Function Sponsored by
8 pages available as a PDF download or printed copies mailed to you
Starting at US$9 Buy This Article
Today, cellulite is manifested in 80–90% of women but rarely in men. As is generally known, it appears as a modification of skin topography, evident by skin dimples. Cellulite appears regardless of a woman’s age, ethnic origin, body shape or weight; while weight gain can worsen its appearance, it can also be seen in slimmer women. Research has clearly shown that cellulite is a condition of increased adiposity as well as altered connective tissue. This cutaneous irregularity gives rise to structural changes in fatty layers and the surrounding matrix.1, 2
In women, the manifestation of cellulite is primarily caused by a combination of two factors: the lipidic deposit and the particular architecture of the subcutaneous tissue, where ﬁbrous branches contained in the surrounding matrix that are perpendicular to the skin’s surface separate voluminous lobules of lipids into rectangular sections. The peaks press against the dermis and push outward, forming adipose lobes that appear mattresslike, an effect often likened to an orange peel. In contrast, in men, the bands of fibrous branches in the subcutaneous tissue take a different course: they crisscross and form smaller, polygon-shaped lobules that even in cases of lipidic hyper-accumulation are inclined to protrude toward the dermis.1, 2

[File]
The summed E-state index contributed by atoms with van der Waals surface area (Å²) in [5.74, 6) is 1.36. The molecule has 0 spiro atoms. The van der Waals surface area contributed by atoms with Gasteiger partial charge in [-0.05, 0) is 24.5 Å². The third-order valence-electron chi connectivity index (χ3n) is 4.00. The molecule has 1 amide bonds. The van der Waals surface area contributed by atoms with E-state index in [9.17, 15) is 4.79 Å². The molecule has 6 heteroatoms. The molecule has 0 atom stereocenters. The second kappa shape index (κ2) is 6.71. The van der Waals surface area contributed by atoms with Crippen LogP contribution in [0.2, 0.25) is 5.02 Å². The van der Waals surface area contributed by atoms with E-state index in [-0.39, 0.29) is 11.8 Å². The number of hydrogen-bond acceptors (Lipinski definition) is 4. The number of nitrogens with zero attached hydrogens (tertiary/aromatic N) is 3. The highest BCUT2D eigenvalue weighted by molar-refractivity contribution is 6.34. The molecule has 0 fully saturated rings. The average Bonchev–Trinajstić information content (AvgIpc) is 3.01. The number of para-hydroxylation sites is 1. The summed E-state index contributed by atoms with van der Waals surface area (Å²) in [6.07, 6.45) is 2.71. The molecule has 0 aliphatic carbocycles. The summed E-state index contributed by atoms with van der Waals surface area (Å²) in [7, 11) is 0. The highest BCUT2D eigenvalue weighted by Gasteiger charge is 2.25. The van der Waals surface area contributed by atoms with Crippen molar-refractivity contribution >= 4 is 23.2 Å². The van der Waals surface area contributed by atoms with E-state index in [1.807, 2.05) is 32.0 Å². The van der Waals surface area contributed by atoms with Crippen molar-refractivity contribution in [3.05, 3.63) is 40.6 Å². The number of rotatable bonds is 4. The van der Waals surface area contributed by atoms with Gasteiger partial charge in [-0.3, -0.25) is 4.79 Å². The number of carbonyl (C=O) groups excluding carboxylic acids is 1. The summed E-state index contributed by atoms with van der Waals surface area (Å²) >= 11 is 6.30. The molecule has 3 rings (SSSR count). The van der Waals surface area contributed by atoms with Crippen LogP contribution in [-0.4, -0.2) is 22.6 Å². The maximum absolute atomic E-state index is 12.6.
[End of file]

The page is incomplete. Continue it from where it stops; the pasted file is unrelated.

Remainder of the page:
This is only an excerpt of the full article that appeared in Cosmetics & Toiletries, but you can purchase the full-text version.